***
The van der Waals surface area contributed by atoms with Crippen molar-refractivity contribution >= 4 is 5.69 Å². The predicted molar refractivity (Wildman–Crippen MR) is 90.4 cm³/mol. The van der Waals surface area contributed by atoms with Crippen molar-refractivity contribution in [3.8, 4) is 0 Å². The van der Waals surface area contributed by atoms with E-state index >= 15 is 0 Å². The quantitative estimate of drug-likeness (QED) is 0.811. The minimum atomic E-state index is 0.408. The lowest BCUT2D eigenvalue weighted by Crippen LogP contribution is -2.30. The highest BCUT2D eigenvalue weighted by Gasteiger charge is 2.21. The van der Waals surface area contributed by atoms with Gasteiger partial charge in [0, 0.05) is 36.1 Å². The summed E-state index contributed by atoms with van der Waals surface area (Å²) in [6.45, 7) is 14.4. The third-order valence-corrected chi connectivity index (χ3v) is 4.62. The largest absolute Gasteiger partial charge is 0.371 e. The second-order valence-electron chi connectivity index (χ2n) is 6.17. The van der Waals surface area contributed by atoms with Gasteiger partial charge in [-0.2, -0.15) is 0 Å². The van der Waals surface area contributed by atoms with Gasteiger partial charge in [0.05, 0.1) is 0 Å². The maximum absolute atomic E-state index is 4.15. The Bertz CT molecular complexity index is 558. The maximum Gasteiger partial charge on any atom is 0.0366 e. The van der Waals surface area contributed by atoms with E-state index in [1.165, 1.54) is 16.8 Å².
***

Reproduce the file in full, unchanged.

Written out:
The van der Waals surface area contributed by atoms with Crippen molar-refractivity contribution >= 4 is 5.69 Å². The predicted molar refractivity (Wildman–Crippen MR) is 90.4 cm³/mol. The van der Waals surface area contributed by atoms with Crippen molar-refractivity contribution in [3.8, 4) is 0 Å². The van der Waals surface area contributed by atoms with E-state index >= 15 is 0 Å². The quantitative estimate of drug-likeness (QED) is 0.811. The minimum atomic E-state index is 0.408. The lowest BCUT2D eigenvalue weighted by Crippen LogP contribution is -2.30. The highest BCUT2D eigenvalue weighted by Gasteiger charge is 2.21. The van der Waals surface area contributed by atoms with Gasteiger partial charge in [0, 0.05) is 36.1 Å². The summed E-state index contributed by atoms with van der Waals surface area (Å²) in [6.45, 7) is 14.4. The third-order valence-corrected chi connectivity index (χ3v) is 4.62. The largest absolute Gasteiger partial charge is 0.371 e. The second-order valence-electron chi connectivity index (χ2n) is 6.17. The van der Waals surface area contributed by atoms with Gasteiger partial charge in [-0.2, -0.15) is 0 Å². The van der Waals surface area contributed by atoms with Gasteiger partial charge in [0.05, 0.1) is 0 Å². The maximum absolute atomic E-state index is 4.15. The Bertz CT molecular complexity index is 558. The maximum Gasteiger partial charge on any atom is 0.0366 e. The van der Waals surface area contributed by atoms with E-state index in [1.165, 1.54) is 16.8 Å².